Moody's Investors Service has placed Kuwait's Aa2 long-term issuer rating on review for downgrade. During the review, Moody's will assess the extent of the impact of the further sharp fall in oil prices, which Moody's expects to remain low for several years, on Kuwait's economic performance and the balance sheet of its government in the coming years.
In particular, the review will allow Moody's to determine the extent to which Kuwait's economic and fiscal strength insulate it from the need to take a rating action to reflect the impact of the price shock.
Moody's expects to complete the review within two months, according to a statement released by the agency on Friday.
Kuwait is highly dependent on hydrocarbons to drive economic growth and to finance government expenditure.
Oil and gas accounted for over 90 percent of total goods exports and roughly 63 percent of nominal GDP in 2014, the latest date for which full-year official statistics are available.
It also provides around 77 percent of total government revenues. Between September 2014 and September 2015, the oil price roughly halved. Since then, it has fallen a further 40 percent.
Moody's recently revised its oil price assumptions for Brent to USD 33 per barrel in 2016 and USD 38 per barrel in 2017, rising only slowly thereafter to USD 48 by 2019.
The structural shock to the oil market is weakening Kuwait's government balance sheet and its economy, and therefore also its credit profile.
Moody's projects that between 2013 and 2015, revenue as a percentage of GDP declined by 17.5 percentage points and the fiscal balance turned into a deficit of 1.1 percent of GDP in 2015 from a surplus of almost 35 percent in 2013.
Moody's estimates that, during the same period, the country's current account surplus relative to GDP fell to six percent from around 40 percent, and nominal GDP contracted by more than 30 percent.
Assuming a limited policy response, the depressed oil prices for the coming years would imply a further reduction in government revenues of around 16 percent in 2016 and only a gradual recovery thereafter, with total revenues only recovering to 2009 levels in nominal terms by the end of 2019.
With average annual expenditure growth of about 4.5 percent per year between 2016 and 2019, this would result in an average fiscal deficit of around five percent of GDP for the time period.
Assuming a funding mix of 80 percent via debt issuance and 20 percent from government reserves, this would imply a rise in Kuwait's general government debt stock to around 25 percent of GDP by 2019, up from 7.6 percent in 2014.
That would shift Moody's assessment of the government's fiscal strength to 'Very High' from 'Very High (+)'. Set against that negative impact, the government retains very significant financial buffers.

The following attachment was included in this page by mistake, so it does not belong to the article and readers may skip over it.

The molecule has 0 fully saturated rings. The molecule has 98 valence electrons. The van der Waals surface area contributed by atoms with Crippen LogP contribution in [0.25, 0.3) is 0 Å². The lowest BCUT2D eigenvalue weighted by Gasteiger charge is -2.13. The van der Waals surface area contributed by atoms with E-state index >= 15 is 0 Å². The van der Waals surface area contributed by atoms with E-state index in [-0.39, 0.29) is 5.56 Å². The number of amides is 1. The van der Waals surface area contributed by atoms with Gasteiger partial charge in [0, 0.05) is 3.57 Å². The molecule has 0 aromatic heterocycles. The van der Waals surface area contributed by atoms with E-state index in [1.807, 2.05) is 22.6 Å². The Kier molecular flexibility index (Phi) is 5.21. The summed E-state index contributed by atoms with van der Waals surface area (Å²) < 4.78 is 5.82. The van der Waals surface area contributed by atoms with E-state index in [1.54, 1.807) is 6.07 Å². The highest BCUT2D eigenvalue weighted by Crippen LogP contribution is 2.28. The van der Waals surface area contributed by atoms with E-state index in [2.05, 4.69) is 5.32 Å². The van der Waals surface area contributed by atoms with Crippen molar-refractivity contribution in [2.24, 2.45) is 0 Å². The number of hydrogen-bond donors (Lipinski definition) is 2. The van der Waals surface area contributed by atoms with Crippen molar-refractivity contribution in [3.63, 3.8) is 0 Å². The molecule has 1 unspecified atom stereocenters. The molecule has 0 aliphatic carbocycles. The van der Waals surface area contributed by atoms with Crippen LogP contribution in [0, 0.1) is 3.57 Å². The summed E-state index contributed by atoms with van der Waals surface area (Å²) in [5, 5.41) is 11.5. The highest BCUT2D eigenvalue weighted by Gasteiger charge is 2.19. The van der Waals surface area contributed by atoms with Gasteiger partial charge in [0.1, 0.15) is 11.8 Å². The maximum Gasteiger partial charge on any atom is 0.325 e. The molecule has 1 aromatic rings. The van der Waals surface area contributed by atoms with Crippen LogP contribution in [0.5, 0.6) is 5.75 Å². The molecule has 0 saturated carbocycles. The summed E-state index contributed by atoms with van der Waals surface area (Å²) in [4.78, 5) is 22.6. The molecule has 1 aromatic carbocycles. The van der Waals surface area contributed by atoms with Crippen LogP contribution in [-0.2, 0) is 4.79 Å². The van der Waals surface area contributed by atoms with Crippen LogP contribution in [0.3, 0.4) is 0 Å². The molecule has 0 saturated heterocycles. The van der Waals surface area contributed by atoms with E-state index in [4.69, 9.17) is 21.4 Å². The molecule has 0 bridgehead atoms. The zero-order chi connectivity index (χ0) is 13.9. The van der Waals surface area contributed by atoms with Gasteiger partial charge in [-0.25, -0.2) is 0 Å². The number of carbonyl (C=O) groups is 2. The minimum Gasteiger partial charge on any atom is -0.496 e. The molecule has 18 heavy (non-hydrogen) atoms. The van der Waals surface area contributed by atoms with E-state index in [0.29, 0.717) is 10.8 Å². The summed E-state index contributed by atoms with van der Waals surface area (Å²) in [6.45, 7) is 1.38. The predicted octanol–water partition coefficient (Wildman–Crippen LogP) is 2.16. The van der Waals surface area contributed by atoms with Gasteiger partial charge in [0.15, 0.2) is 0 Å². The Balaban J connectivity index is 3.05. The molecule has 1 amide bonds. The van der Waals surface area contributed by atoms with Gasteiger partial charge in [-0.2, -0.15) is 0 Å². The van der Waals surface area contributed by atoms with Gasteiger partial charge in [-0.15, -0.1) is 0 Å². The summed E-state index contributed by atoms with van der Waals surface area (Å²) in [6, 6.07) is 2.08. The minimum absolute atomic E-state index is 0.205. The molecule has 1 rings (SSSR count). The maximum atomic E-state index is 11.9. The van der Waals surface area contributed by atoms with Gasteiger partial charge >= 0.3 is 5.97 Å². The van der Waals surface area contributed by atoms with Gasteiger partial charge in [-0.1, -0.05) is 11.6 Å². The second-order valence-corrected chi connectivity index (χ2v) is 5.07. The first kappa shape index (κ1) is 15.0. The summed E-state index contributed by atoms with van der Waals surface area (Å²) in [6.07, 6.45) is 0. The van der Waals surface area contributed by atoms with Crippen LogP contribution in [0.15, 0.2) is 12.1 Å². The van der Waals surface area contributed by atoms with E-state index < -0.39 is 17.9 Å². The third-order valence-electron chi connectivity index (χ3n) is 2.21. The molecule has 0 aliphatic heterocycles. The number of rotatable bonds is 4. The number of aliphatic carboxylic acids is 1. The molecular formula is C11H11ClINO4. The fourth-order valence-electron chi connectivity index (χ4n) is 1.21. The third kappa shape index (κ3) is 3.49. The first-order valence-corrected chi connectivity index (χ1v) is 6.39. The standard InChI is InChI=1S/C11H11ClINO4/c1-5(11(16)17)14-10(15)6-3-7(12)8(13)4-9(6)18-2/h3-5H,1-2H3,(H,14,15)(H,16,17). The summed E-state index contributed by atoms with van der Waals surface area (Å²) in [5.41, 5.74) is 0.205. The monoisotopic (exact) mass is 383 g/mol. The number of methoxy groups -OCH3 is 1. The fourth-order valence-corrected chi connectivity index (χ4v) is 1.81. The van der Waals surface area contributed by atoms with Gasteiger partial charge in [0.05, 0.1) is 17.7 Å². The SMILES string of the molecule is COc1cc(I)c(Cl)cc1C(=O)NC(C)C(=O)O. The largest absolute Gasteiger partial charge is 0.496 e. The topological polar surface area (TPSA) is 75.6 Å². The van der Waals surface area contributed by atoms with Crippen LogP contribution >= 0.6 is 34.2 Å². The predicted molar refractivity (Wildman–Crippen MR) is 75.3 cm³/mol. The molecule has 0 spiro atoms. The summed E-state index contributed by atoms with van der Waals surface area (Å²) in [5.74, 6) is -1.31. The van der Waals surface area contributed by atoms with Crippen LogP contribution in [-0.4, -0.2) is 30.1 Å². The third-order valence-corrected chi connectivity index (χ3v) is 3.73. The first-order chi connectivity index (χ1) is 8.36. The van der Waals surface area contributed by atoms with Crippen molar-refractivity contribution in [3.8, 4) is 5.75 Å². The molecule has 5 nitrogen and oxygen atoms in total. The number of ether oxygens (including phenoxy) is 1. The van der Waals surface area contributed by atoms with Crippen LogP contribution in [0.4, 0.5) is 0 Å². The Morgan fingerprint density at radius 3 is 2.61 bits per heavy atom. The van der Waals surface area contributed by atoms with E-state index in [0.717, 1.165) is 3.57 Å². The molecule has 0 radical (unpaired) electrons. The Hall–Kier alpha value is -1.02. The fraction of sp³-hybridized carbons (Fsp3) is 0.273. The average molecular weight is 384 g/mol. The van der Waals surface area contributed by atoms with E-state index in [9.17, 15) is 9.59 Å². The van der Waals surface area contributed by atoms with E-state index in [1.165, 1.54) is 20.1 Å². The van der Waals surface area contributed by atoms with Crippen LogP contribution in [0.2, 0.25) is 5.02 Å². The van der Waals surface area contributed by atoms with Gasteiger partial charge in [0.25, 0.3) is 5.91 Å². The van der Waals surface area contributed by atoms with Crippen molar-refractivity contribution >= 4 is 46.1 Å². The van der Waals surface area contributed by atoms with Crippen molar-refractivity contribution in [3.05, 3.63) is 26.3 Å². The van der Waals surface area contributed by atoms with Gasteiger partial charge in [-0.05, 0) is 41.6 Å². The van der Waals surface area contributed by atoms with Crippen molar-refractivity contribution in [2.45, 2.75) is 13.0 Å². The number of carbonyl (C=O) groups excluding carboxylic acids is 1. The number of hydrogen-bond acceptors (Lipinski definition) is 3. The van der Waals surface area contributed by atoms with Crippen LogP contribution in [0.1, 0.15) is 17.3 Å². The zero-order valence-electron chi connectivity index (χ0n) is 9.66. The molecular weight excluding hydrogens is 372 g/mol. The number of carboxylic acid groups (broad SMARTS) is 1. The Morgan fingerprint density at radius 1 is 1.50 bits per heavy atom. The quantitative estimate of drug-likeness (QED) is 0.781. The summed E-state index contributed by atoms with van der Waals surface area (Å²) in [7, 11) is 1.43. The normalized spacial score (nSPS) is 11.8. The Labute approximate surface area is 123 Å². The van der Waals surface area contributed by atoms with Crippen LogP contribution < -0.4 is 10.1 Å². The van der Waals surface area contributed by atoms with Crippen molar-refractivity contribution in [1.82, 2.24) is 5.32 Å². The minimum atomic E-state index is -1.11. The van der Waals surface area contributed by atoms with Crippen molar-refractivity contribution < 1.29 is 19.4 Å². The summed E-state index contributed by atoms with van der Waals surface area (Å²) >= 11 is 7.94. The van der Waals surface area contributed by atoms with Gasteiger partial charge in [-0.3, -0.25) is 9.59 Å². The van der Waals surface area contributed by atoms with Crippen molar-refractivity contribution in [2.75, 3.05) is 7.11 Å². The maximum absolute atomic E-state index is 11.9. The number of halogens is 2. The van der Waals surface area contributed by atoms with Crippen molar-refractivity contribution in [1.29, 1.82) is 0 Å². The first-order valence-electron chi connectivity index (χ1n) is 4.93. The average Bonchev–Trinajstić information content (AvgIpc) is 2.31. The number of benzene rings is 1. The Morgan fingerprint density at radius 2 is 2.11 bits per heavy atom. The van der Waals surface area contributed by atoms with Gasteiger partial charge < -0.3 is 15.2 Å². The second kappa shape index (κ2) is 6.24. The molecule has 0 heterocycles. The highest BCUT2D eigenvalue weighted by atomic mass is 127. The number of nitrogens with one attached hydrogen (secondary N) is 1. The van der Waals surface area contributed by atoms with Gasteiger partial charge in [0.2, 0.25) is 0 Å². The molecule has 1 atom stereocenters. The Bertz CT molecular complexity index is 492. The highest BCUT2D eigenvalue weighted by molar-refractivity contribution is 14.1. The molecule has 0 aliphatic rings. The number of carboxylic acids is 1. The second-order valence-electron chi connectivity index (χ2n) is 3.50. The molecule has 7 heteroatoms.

While transparency is limited, Moody's estimates that total government assets managed by Kuwait Investment Authority amounted to around USD 580 billion (or roughly five times of estimated 2015 GDP).
In addition, foreign currency reserves at the Central Bank of Kuwait were USD 25.7 billion at the end of 2015. Kuwait operates a slightly more flexible exchange rate system than its Gulf Cooperation Council peers. The Kuwaiti dinar is pegged to a basket of currencies, rather than to the US dollar.
However, while no official basket composition is published, it is likely to be dominated by the US dollar. During 2015, the Kuwaiti dinar has depreciated by about 3.7 percent against the US dollar, but has gained about 1.2 percent since beginning of the year.
As such, the impact from currency depreciation on the local currency value of the government's hydrocarbon revenues has been very limited.
However, foreign exchange reserves at the Central Bank of Kuwait have fallen to USD 25.7 billion in December 2015, from USD 29.3 billion a year earlier, thereby reducing Kuwait's external buffers against future shocks somewhat.
The government has introduced a limited number of measures to mitigate the impact of low oil prices on its economy and balance sheet, such as a partial fuel subsidy reform in early 2015, and reduced allowances for government entities' travel expenses and overseas medical treatment for Kuwaiti nationals.
While it has stated its intention to consider wider-reaching fiscal reforms, including further subsidy rationalization, prioritization of capital projects, and revenue-enhancing tax reforms, there is little clarity on the likely content or effectiveness of these measures.
The rating review will allow Moody's to assess the credibility and sustainability of those plans and the government's ability to mitigate the impact on its credit standing.
It will assess the clarity, scope and ambition of the government's plans relative to the scale of the task, the time required for them to bear fruit, and the reliance that can therefore be placed on them to sustain Kuwait's credit strengths.
In addition, during the review period, Moody's will evaluate the outlook for Kuwait's medium-term economic diversification plans and how these will affect the rating agency's assessment of Kuwait's economic strength, currently scored as 'Very High (-)'. Moody's will also assess how far the country's extraordinarily strong fiscal buffers (including the Sovereign Wealth Fund) mitigate the negative impact of the oil price shock on growth and finances, factoring in the limited degree of transparency surrounding the composition of these assets.